NORTON: A ballot issue that city officials say will cripple Norton if successful drew some high-powered attention Friday.
Andrew Douglas, a justice on the Ohio Supreme Court for 18 years until his retirement in 2002, drove up from Columbus to encourage residents to vote down Issue 1.
Joining him was Tom Austin, executive secretary of the Ohio Patrolmen’s Benevolent Association (OPBA), which presented Norton Mayor Mike Zita with a $500 check toward that end.
“When I came into town, I saw a sign that said, ‘Norton, A Growing Community,’ ” Douglas said. “One of the best ways to get a sign like that taken down is for this issue to pass, because this community will not continue to grow without its heart — and that’s a water and sewer system and its police force.”
Issue 1 is a charter amendment on the Aug. 6 special election ballot that would end property tax assessments for water and sewer lines, end tap-in fees and cap water and sewer bills for residents at $35 a month, with a maximum increase of 2 percent a year.
The legislation would also mandate that Norton pay off about $3.3 million in interest and principal for bonds now funded through individual property-owner assessments. All future projects would be funded solely by the city’s general fund.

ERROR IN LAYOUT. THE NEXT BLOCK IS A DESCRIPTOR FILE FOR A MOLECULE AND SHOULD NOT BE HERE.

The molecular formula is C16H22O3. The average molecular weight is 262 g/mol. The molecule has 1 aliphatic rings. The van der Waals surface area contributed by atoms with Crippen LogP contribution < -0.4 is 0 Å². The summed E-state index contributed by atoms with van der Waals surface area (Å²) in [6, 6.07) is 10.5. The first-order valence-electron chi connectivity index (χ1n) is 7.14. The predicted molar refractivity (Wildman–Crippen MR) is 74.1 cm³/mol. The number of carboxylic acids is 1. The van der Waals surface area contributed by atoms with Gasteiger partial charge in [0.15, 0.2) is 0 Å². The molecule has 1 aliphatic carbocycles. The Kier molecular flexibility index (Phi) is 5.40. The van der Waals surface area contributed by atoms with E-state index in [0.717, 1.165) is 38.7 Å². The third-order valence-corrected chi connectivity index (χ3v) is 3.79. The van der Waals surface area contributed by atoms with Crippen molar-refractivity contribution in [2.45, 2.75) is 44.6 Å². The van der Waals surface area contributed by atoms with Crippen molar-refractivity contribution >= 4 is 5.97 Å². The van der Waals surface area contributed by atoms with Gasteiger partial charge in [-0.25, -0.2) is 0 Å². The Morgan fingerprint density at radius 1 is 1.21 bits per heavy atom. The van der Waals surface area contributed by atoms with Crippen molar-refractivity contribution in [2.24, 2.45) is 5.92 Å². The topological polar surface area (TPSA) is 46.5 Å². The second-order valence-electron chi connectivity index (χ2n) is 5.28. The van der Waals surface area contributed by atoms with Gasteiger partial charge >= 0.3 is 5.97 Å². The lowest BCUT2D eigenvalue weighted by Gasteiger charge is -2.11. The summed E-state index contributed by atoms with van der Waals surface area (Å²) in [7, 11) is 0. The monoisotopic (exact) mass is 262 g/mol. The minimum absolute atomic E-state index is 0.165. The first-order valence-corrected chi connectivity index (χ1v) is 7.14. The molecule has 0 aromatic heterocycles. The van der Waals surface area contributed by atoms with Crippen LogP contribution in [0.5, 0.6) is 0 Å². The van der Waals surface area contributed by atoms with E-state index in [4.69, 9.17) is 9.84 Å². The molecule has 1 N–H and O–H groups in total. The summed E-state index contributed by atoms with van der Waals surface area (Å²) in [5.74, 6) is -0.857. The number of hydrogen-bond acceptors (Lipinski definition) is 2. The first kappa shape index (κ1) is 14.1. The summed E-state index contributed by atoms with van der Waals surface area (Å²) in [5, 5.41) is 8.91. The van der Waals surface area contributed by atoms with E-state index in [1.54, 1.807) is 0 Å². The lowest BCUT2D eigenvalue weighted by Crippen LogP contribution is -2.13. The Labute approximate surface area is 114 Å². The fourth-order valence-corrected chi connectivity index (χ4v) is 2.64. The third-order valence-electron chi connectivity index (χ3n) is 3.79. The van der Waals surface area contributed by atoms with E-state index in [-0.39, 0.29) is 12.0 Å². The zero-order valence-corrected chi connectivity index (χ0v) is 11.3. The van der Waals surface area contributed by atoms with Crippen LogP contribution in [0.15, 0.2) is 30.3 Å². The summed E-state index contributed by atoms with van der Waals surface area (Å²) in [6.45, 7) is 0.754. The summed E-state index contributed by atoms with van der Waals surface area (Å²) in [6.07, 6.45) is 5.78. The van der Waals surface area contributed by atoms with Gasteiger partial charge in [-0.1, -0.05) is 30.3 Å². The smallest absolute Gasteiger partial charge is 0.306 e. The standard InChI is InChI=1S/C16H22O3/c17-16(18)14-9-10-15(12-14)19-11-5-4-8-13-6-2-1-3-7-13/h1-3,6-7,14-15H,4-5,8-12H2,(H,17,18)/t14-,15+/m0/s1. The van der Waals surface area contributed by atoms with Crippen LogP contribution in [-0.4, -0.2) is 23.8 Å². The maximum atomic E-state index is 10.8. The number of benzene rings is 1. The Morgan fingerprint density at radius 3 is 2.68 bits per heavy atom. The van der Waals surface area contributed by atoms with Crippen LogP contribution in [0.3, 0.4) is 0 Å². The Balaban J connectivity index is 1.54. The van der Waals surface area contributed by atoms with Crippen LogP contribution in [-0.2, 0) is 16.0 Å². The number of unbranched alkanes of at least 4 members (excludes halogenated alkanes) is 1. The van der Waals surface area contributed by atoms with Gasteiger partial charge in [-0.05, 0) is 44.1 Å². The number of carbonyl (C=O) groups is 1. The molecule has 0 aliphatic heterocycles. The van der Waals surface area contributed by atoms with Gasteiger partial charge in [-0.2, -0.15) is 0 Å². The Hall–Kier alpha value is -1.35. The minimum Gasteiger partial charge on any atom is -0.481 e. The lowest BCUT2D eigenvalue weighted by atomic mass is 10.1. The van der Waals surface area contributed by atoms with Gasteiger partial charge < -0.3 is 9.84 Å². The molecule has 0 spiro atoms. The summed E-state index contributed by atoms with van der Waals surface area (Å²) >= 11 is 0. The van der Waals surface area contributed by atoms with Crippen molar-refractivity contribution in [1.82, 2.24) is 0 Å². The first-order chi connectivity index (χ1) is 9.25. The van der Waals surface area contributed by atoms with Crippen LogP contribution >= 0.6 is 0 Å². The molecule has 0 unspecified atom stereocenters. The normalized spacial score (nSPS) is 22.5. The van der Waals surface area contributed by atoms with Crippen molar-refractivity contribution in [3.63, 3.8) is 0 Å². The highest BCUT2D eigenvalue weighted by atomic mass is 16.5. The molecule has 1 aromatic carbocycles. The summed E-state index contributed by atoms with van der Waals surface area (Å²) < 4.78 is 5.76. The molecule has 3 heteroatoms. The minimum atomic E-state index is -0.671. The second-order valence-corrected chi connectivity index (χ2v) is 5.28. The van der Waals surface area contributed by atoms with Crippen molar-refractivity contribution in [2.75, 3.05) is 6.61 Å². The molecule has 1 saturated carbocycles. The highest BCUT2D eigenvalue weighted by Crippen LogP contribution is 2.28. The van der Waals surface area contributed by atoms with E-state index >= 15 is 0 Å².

While that might sound like a boon to property owners, the consequences could “destroy the city,” Zita said. Officials have said the issue would cost Norton more than half of its $6 million operating budget.
That would trigger significant cuts in services and result in heavy citywide layoffs of government workers, including police and firefighters.
Issue 1 was brought about by residents in the Nash Heights neighborhood, where aging septic systems from about 255 homes are discharging waste into local streams.
The Ohio Environmental Protection Agency ordered a fix, and the city responded with an $8 million sewer project. Residents are upset that they would be assessed for one-third of that cost.
Attorney Steven Fannan, one of the co-founders of Citizens 4 Norton and a candidate for the City Council, said assessments are often a heavy financial burden for residents, some of whom are billed $10,000 or more for their share of water and sewer construction.
City officials counter that if they are forced to pay for all water and sewer projects, something else will have to give.
“As early as Sept. 9 of this year, there could very well be nine policemen laid off if this issue is successful,” Douglas told media at City Hall.
Austin said he guessed that was something the citizens of Norton didn’t really want.
He reminded residents that in 2007, voters turned down a plan to abolish the police department and contract with the Summit County Sheriff’s Office. The move would have saved Norton about $1 million a year.
Representatives from the police department were at the media event Friday, and Douglas spoke to them directly.
“I can’t stress to you all enough that not only are your jobs on the line, that’s not the most important thing. ... This community cannot risk a 45-minute delay to have a response to an armed robbery or something that the sheriff would have to come in and cover. ... So I ask you to be actively involved in this campaign,” Douglas said.
Douglas serves as counsel to the board of the OPBA.
Paula Schleis can be reached at 330-996-3741 or email@example.com.